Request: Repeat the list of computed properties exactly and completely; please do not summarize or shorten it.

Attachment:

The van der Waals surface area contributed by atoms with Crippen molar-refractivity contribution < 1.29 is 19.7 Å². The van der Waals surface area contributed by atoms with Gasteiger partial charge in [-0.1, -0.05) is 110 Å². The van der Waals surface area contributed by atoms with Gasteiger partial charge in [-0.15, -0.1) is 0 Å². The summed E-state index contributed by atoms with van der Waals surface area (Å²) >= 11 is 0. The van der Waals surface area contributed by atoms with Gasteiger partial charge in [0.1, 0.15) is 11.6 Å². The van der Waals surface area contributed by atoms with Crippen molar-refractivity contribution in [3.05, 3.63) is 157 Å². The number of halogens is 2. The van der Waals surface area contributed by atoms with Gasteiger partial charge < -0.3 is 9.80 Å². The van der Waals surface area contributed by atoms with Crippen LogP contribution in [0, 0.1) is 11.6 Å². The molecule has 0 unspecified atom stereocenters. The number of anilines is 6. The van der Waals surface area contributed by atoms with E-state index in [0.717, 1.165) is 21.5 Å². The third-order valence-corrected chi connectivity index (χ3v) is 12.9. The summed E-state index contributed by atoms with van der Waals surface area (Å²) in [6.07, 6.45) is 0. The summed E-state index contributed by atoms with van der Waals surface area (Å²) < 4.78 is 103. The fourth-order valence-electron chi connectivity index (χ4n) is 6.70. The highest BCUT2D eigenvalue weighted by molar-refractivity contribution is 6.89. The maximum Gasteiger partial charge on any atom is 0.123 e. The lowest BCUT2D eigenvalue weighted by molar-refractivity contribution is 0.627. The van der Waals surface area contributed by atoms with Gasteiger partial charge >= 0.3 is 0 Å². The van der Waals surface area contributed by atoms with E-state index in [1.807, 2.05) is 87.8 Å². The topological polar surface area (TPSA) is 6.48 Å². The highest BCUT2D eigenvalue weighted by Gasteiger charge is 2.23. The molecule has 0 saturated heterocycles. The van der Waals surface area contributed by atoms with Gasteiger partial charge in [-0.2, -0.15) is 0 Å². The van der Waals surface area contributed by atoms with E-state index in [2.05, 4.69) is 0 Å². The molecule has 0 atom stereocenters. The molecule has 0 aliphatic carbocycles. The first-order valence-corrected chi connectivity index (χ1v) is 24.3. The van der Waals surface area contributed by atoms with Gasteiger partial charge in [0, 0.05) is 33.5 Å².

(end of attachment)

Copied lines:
The van der Waals surface area contributed by atoms with Crippen molar-refractivity contribution < 1.29 is 19.7 Å². The van der Waals surface area contributed by atoms with Gasteiger partial charge in [-0.1, -0.05) is 110 Å². The van der Waals surface area contributed by atoms with Gasteiger partial charge in [-0.15, -0.1) is 0 Å². The summed E-state index contributed by atoms with van der Waals surface area (Å²) >= 11 is 0. The van der Waals surface area contributed by atoms with Gasteiger partial charge in [0.1, 0.15) is 11.6 Å². The van der Waals surface area contributed by atoms with Crippen molar-refractivity contribution in [3.05, 3.63) is 157 Å². The number of halogens is 2. The van der Waals surface area contributed by atoms with Gasteiger partial charge < -0.3 is 9.80 Å². The van der Waals surface area contributed by atoms with Crippen LogP contribution in [0, 0.1) is 11.6 Å². The molecule has 0 unspecified atom stereocenters. The number of anilines is 6. The van der Waals surface area contributed by atoms with E-state index in [0.717, 1.165) is 21.5 Å². The third-order valence-corrected chi connectivity index (χ3v) is 12.9. The summed E-state index contributed by atoms with van der Waals surface area (Å²) in [6.07, 6.45) is 0. The summed E-state index contributed by atoms with van der Waals surface area (Å²) < 4.78 is 103. The fourth-order valence-electron chi connectivity index (χ4n) is 6.70. The highest BCUT2D eigenvalue weighted by molar-refractivity contribution is 6.89. The maximum Gasteiger partial charge on any atom is 0.123 e. The lowest BCUT2D eigenvalue weighted by molar-refractivity contribution is 0.627. The van der Waals surface area contributed by atoms with Gasteiger partial charge >= 0.3 is 0 Å². The van der Waals surface area contributed by atoms with E-state index in [1.807, 2.05) is 87.8 Å². The topological polar surface area (TPSA) is 6.48 Å². The highest BCUT2D eigenvalue weighted by Gasteiger charge is 2.23. The molecule has 0 saturated heterocycles. The van der Waals surface area contributed by atoms with Gasteiger partial charge in [-0.2, -0.15) is 0 Å². The van der Waals surface area contributed by atoms with E-state index in [2.05, 4.69) is 0 Å². The molecule has 0 atom stereocenters. The molecule has 0 aliphatic carbocycles. The first-order valence-corrected chi connectivity index (χ1v) is 24.3. The van der Waals surface area contributed by atoms with Gasteiger partial charge in [0, 0.05) is 33.5 Å².